Skip to content

Jennifer Kramer

  • Education Ph.D., Purdue University M.S., Minnesota State University, Mankato B.A., College of Saint Benedict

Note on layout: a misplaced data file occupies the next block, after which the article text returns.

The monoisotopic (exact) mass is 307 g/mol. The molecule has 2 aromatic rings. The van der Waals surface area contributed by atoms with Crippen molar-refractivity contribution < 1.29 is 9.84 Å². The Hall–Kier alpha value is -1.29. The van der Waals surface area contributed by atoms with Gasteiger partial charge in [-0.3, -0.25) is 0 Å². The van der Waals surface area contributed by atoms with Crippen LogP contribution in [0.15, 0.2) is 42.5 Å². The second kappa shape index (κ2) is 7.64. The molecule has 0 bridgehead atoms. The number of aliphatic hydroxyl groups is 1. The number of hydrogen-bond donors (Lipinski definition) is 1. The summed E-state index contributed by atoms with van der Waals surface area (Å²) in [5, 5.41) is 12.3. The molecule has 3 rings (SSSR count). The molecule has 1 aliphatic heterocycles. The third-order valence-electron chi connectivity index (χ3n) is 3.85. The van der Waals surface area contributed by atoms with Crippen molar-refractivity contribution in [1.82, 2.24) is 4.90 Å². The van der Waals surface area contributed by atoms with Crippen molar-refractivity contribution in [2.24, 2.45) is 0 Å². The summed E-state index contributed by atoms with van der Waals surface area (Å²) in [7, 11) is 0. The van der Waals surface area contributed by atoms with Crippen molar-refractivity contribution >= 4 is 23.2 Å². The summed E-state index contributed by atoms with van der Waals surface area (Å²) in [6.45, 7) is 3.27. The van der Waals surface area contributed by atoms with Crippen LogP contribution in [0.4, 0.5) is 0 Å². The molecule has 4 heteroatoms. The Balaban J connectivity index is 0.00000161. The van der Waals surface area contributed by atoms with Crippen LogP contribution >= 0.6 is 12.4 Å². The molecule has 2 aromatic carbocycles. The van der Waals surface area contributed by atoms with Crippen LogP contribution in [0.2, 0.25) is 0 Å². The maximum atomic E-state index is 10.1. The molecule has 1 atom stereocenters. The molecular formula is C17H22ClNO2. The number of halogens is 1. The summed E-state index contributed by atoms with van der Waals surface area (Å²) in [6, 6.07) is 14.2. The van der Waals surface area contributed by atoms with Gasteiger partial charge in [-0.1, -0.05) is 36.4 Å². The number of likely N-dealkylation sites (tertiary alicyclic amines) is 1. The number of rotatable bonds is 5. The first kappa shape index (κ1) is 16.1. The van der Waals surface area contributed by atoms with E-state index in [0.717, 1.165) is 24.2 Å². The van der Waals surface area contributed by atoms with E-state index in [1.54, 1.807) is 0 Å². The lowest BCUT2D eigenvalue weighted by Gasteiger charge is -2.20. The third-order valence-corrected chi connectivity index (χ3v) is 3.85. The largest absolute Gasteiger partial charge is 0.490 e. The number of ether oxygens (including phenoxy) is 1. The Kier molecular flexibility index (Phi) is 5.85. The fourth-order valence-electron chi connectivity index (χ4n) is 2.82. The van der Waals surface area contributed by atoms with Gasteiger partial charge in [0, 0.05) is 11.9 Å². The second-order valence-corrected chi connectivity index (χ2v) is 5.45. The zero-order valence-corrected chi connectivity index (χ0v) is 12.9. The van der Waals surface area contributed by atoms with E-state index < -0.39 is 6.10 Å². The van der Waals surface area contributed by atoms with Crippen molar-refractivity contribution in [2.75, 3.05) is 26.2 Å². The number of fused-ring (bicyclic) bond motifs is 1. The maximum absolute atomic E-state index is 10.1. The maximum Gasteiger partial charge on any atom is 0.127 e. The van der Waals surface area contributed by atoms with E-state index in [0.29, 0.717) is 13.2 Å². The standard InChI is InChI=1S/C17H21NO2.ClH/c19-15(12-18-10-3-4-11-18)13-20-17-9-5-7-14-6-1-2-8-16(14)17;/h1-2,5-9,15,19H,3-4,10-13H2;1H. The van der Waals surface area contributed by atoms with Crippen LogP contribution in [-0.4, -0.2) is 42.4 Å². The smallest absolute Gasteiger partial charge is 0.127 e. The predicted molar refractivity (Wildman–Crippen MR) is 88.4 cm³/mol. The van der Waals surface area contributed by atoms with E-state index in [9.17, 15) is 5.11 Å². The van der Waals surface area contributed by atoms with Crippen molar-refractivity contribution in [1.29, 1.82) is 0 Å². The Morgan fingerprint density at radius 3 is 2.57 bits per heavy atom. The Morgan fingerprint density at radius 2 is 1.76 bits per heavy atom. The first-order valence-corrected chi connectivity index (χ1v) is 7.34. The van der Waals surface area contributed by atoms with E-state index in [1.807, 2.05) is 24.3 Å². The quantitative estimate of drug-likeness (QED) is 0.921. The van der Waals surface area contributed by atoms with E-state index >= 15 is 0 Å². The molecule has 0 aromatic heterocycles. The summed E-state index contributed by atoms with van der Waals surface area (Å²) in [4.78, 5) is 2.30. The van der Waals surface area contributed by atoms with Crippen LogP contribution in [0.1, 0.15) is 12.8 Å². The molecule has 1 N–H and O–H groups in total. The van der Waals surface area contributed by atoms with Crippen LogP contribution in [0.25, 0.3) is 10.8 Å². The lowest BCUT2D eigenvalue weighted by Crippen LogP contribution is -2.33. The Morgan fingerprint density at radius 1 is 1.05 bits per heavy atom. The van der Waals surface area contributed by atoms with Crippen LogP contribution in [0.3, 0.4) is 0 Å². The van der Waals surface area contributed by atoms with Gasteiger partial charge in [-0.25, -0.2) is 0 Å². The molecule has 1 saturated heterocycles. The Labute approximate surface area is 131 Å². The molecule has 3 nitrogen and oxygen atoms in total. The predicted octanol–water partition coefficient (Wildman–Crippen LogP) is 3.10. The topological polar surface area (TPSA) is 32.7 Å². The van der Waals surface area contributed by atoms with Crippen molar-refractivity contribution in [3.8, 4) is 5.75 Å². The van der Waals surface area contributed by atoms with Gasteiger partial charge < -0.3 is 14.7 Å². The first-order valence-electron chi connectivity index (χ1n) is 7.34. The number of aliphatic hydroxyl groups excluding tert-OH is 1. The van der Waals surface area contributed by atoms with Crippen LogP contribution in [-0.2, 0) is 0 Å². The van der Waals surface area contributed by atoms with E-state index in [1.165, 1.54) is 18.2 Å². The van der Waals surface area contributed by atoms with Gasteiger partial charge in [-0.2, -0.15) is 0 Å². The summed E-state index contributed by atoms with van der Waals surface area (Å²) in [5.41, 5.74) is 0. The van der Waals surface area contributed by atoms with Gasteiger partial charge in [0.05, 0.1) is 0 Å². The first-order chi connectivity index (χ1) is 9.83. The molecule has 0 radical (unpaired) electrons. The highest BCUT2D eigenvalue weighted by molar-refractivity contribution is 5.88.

• Experience Courses: COMM 105/HONRS 220B Introduction to Human Communication COMM 205 Interpersonal Communication COMM 350 Intercultural Communication COMM 351/HONORS 325B Gender & Communication (cross-listed with Gender Studies) COMM 352 Health Communication COMM 353 Capstone: Intercultural Health Communication Dr. Jen Kramer began teaching at the College of Saint Benedict and Saint John’s University in 2007. She was trained in community health and health communication and has worked in a variety of positions in healthcare organizations. Her research focuses on doctor/patient interactions specifically those surrounding chronic pain and obesity. Dr. Kramer enjoys using pop culture in her classes to explore our everyday communication practices; therefore, in taking a course with her, students have a 98 percent chance of watching clips from Friends and Scandal. When not teaching, Dr. Kramer enjoys making jewelry, reading and swimming. Recent Publications: Kramer, J. S. (2015). “No matter what I have, it’s because I’m fat”: Harm in framing weight as a medical concern. Presentation given at the Central States Communication Association Annual Conference, Madison, WI. Roberts, F. & Kramer, J. S. (2013). Request and refusal of opiates in the chronic pain context. In H. Hamilton & W. S. Chou (Eds.) Handbook of Language and Health Communication, Routledge. Kramer, J. (2013). Weighty talk: Obese women's stigmatizing weight discussions with physicians. Presentation given at the National Women’s Studies Association Annual Conference, Cincinnati, OH. Kramer, J. S. (2012). It’s okay that we back-stab each other: Cultural myths that fuel the battling female in The Bachelor. In R. A. Lind (Ed.), Race/gender/media: Considering diversity across audience, content, and producers (3rd ed.). Pearson Higher Education. Kramer, J. S., & Mattison, A. A (CSB alum; 2011). Aligning primary goals in chronic pain communication for treatment adherence. Paper presented at the annual Central States Communication Association conference (Top Paper Award for the Health Communication Division), Milwaukee, WI.